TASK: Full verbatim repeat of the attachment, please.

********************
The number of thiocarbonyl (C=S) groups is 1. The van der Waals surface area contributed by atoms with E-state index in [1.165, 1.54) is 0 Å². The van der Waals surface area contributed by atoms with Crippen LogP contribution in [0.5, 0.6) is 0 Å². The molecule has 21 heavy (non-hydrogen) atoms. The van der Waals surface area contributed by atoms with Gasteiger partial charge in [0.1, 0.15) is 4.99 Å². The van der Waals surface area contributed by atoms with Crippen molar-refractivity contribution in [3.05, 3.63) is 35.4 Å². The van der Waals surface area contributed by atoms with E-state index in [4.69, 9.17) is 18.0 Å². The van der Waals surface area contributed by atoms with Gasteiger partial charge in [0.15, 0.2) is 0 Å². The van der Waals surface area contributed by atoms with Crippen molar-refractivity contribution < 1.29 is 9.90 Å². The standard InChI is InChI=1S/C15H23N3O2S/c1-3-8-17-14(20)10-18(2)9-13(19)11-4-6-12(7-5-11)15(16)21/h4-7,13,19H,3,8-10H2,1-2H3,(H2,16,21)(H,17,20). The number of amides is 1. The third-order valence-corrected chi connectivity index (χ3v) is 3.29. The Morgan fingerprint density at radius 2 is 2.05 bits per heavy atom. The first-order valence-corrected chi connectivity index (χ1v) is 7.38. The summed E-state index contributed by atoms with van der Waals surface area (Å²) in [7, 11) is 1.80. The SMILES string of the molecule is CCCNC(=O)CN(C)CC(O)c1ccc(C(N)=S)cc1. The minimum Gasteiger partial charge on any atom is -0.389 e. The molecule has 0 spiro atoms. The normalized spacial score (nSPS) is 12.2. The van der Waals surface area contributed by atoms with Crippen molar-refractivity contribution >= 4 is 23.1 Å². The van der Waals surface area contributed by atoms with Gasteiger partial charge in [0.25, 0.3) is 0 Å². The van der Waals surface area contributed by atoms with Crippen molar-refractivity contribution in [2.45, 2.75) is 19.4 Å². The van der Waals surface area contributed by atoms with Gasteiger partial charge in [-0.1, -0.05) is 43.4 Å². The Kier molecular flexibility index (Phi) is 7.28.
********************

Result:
The number of thiocarbonyl (C=S) groups is 1. The van der Waals surface area contributed by atoms with E-state index in [1.165, 1.54) is 0 Å². The van der Waals surface area contributed by atoms with Crippen LogP contribution in [0.5, 0.6) is 0 Å². The molecule has 21 heavy (non-hydrogen) atoms. The van der Waals surface area contributed by atoms with Gasteiger partial charge in [0.1, 0.15) is 4.99 Å². The van der Waals surface area contributed by atoms with Crippen molar-refractivity contribution in [3.05, 3.63) is 35.4 Å². The van der Waals surface area contributed by atoms with E-state index in [4.69, 9.17) is 18.0 Å². The van der Waals surface area contributed by atoms with Gasteiger partial charge in [0.15, 0.2) is 0 Å². The van der Waals surface area contributed by atoms with Crippen molar-refractivity contribution < 1.29 is 9.90 Å². The standard InChI is InChI=1S/C15H23N3O2S/c1-3-8-17-14(20)10-18(2)9-13(19)11-4-6-12(7-5-11)15(16)21/h4-7,13,19H,3,8-10H2,1-2H3,(H2,16,21)(H,17,20). The number of amides is 1. The third-order valence-corrected chi connectivity index (χ3v) is 3.29. The Morgan fingerprint density at radius 2 is 2.05 bits per heavy atom. The first-order valence-corrected chi connectivity index (χ1v) is 7.38. The summed E-state index contributed by atoms with van der Waals surface area (Å²) in [7, 11) is 1.80. The SMILES string of the molecule is CCCNC(=O)CN(C)CC(O)c1ccc(C(N)=S)cc1. The minimum Gasteiger partial charge on any atom is -0.389 e. The molecule has 0 spiro atoms. The normalized spacial score (nSPS) is 12.2. The van der Waals surface area contributed by atoms with Crippen molar-refractivity contribution >= 4 is 23.1 Å². The van der Waals surface area contributed by atoms with Gasteiger partial charge in [0.25, 0.3) is 0 Å². The van der Waals surface area contributed by atoms with Crippen molar-refractivity contribution in [2.45, 2.75) is 19.4 Å². The van der Waals surface area contributed by atoms with Gasteiger partial charge in [-0.1, -0.05) is 43.4 Å². The Kier molecular flexibility index (Phi) is 7.28.